Digging deeper: Now that Gordon Beckham has been traded, Carlos Sanchez (0.0 percent owned) will probably share time with Leury Garcia at second base for the White Sox, at least until Marcus Semien gets called up in September. Sanchez has batted .293 with seven home runs and 16 stolen bases at Triple A this season, and should be grabbed this weekend if you can use an AL-only middle infielder.

Third base: Conor Gillaspie, White Sox (owned in 10.5 percent of leagues)

For a guy long perceived to not have enough stick to play third base, Gillaspie has been impressive this season, batting .306 with five home runs and an .804 OPS in 369 at bats. Gillaspie has batted .291 with five home runs, 19 RBI and 22 runs scored since the beginning of July, and even though he’s slowed down in August, he’s probably not the worst available option at this miserable fantasy position.

Digging deeper: Twenty-three-year-old Jake Lamb (0.1 percent owned) is getting regular playing time for the D-backs, and he can be classified as interesting after batting .318 with 14 home runs and a .949 OPS in 103 games at Double A this season. If your NL-only league has been sleeping on Lamb in the two weeks since his callup, see if you can still grab him.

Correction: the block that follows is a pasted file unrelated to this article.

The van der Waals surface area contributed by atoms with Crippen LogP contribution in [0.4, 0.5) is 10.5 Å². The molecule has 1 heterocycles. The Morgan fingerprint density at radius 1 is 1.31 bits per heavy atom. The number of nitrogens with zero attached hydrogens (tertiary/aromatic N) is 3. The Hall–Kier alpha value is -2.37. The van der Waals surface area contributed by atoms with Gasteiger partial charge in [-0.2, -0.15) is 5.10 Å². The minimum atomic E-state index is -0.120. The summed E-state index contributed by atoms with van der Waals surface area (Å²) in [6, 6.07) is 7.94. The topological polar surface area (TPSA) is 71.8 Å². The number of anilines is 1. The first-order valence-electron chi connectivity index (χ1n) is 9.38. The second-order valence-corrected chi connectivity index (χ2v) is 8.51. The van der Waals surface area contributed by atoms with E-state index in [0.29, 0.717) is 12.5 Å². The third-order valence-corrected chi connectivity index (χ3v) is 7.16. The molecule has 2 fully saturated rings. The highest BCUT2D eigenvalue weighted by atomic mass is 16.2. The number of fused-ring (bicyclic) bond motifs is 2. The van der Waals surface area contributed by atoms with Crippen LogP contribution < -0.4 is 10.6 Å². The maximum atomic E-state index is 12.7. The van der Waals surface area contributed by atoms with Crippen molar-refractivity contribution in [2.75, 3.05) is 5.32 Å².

Shortstop: Mookie Betts, Red Sox (owned in 0.6 percent of leagues)

Jackie Bradley has been sent to the minors, so Betts will get his chance to sink or swim as the Red Sox center fielder. Betts still has fantasy shortstop eligibility at, and even though he didn’t hit during this season’s previous stint in the majors, his speed makes him worthy of a second chance.

Betts has batted .345 with 11 home runs and 33 stolen bases between Double A and Triple A this season. He also showed an excellent batting eye in the minors, with 61 walks in 464 plate appearances. You’d like to bet on a young hitter with such a mature approach, right?

Digging deeper: Zach Walters (0.4 percent owned) has four home runs in nine games as an Indian. He’s gone deep 24 times between the minors and majors this season, and had 29 home runs at Triple A last year. If you can still get Walters in your AL-only league, thank your lucky stars and do it now. Due to his fantasy shortstop eligibility, I’d be tempted to grab him in 12-team mixed formats. This kind of middle-infield power isn’t too common.